I’m a big fan of sports radio. I listen to it while getting ready in the morning, while working outside, and while walking to work each morning. I enjoy the arguments, the interviews, and the statistics.
However, I have a very difficult time feeling anything about the closing of a building, Yankee Stadium, in which I have never stepped. Over 99% of the sports fanatics out there in the U.S. have not stepped inside The House That Ruth Built. I struggle to understand the sadness over the closing of a facility rebuilt just across the street. Even though The Kingdome was the stadium where I learned to love sports, I did not mourn its closing. For me, it’s not the building but the personalities and the events, in short, the people who made me care about sports.
Still, this is not why I’m writing this post. As I listened to the sportscasters wax poetic about the closing of Yankee Stadium, I kept thinking to myself “I don’t get it.” Like I said earlier, over 99% of the sports fans in the U.S. have never even been in the closing complex. The vast majority of us can’t relate.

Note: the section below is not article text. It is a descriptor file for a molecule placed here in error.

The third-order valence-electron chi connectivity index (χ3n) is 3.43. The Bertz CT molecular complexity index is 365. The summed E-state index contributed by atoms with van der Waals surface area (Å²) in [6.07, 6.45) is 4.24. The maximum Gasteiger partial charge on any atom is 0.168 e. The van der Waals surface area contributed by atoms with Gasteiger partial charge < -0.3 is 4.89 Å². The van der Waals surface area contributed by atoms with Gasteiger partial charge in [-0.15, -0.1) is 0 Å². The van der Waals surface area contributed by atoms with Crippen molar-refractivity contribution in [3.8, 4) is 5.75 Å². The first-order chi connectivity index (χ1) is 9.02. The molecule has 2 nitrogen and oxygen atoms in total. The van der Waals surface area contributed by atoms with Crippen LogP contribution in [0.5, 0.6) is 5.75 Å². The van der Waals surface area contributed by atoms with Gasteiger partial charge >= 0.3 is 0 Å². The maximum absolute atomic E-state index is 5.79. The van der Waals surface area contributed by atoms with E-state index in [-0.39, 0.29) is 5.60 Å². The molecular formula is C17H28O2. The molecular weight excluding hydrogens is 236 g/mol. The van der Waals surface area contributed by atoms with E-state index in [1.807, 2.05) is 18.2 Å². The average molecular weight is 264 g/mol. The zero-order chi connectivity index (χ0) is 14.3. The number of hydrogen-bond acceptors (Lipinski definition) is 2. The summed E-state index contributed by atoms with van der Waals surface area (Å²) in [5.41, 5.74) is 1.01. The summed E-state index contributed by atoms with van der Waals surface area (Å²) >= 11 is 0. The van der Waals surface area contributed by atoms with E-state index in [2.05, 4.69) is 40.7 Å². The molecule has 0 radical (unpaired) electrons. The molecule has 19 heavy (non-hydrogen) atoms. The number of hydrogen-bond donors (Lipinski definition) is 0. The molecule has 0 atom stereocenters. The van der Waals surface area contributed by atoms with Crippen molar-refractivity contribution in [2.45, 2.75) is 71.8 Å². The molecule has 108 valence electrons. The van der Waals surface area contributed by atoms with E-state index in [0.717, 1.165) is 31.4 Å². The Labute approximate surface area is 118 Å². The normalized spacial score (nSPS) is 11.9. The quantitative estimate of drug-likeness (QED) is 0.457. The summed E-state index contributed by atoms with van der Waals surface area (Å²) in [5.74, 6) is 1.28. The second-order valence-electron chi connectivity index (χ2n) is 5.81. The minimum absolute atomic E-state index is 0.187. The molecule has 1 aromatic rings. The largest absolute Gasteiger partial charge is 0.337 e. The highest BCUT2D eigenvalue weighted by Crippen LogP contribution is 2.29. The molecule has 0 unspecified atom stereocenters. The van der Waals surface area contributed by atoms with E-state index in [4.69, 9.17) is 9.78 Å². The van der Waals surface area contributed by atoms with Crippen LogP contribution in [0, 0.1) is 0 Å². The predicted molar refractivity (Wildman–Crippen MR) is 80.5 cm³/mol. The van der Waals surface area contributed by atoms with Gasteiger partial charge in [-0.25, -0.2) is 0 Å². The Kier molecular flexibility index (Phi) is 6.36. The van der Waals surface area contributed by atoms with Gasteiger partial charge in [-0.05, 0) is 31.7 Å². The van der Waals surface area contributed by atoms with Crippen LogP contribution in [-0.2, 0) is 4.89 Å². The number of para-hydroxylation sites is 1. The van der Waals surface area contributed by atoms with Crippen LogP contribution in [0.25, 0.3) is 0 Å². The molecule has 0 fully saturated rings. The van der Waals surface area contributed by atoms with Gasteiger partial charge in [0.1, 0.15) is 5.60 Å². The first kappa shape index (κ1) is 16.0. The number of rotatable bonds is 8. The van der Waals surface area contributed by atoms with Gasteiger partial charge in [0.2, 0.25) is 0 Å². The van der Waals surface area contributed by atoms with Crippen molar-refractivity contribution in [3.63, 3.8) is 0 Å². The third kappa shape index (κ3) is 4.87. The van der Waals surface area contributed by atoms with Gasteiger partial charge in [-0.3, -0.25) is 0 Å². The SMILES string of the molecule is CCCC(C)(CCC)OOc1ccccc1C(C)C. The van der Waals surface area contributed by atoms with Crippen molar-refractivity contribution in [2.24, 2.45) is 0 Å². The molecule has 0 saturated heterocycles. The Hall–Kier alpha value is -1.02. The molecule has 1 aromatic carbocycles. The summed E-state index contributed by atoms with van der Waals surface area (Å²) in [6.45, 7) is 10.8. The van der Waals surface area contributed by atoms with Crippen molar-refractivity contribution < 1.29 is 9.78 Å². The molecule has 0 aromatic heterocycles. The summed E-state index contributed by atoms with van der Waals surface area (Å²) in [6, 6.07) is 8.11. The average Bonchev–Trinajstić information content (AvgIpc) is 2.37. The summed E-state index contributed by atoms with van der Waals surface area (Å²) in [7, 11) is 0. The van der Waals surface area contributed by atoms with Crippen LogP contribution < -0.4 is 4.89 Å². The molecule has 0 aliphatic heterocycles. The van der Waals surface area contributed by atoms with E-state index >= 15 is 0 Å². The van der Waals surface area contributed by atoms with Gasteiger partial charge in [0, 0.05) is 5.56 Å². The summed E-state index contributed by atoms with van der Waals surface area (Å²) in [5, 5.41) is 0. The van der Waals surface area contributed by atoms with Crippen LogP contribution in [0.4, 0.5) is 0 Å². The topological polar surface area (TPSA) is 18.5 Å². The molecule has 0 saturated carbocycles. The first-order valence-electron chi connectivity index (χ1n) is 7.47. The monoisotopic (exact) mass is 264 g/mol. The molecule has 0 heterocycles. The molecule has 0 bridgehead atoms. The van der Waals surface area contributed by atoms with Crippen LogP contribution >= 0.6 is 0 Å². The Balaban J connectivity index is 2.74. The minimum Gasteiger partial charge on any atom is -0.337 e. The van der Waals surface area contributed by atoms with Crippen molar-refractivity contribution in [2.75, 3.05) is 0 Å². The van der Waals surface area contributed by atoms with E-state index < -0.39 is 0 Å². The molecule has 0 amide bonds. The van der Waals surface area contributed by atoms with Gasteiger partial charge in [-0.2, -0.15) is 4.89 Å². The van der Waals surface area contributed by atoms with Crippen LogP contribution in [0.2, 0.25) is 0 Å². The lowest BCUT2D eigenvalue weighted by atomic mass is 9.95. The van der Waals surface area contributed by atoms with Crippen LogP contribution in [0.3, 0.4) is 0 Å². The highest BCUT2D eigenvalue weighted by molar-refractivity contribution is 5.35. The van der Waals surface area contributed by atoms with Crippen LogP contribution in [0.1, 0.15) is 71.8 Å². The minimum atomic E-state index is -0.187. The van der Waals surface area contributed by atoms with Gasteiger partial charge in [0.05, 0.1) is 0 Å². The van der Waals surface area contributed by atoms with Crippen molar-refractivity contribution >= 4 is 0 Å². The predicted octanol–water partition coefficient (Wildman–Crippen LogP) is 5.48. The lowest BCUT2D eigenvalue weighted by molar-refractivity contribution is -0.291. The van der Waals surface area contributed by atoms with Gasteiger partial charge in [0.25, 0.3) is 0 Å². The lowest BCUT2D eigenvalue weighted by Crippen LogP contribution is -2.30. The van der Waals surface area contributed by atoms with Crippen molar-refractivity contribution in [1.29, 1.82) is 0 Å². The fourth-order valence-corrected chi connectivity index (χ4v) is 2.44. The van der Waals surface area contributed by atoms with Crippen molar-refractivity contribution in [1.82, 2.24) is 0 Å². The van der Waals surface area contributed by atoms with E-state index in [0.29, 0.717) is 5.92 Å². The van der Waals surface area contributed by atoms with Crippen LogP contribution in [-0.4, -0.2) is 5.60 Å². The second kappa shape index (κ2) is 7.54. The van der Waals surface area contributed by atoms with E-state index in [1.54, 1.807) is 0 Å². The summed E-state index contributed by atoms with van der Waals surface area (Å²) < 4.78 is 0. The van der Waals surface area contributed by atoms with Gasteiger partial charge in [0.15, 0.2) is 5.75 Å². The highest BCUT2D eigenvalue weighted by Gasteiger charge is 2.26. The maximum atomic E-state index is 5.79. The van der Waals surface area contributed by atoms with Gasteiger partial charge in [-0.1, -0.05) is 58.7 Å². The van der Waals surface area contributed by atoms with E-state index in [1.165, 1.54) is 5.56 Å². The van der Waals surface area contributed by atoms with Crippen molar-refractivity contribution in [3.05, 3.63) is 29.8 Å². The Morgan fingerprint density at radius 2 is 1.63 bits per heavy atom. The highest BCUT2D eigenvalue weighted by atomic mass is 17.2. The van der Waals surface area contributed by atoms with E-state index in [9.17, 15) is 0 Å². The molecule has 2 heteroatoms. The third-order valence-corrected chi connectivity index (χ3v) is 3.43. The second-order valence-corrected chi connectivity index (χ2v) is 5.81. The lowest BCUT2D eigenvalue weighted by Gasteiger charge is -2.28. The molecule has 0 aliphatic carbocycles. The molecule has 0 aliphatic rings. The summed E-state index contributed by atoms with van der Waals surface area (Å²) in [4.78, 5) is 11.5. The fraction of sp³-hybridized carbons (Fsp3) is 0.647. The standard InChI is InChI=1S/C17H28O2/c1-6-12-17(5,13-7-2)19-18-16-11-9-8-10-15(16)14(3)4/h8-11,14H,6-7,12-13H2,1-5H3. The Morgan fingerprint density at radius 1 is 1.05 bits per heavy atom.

This brings me to my bias. I have a very difficult time listening to people who have never taught tell me how to teach. The lack of understanding, the inability to relate, and (ultimately) the absence of a shared experience make me instantly resistant to their advice, or directives as the case may be.
I cannot relate to the sorrow-laden fans in The Big Apple, and I wonder how many people can truly relate to teachers and their dilemmas. I recognize my bias and must fight through it, but I also find myself continually cautious when someone presents or advises who has not been in my position.
This is something on which I need to improve.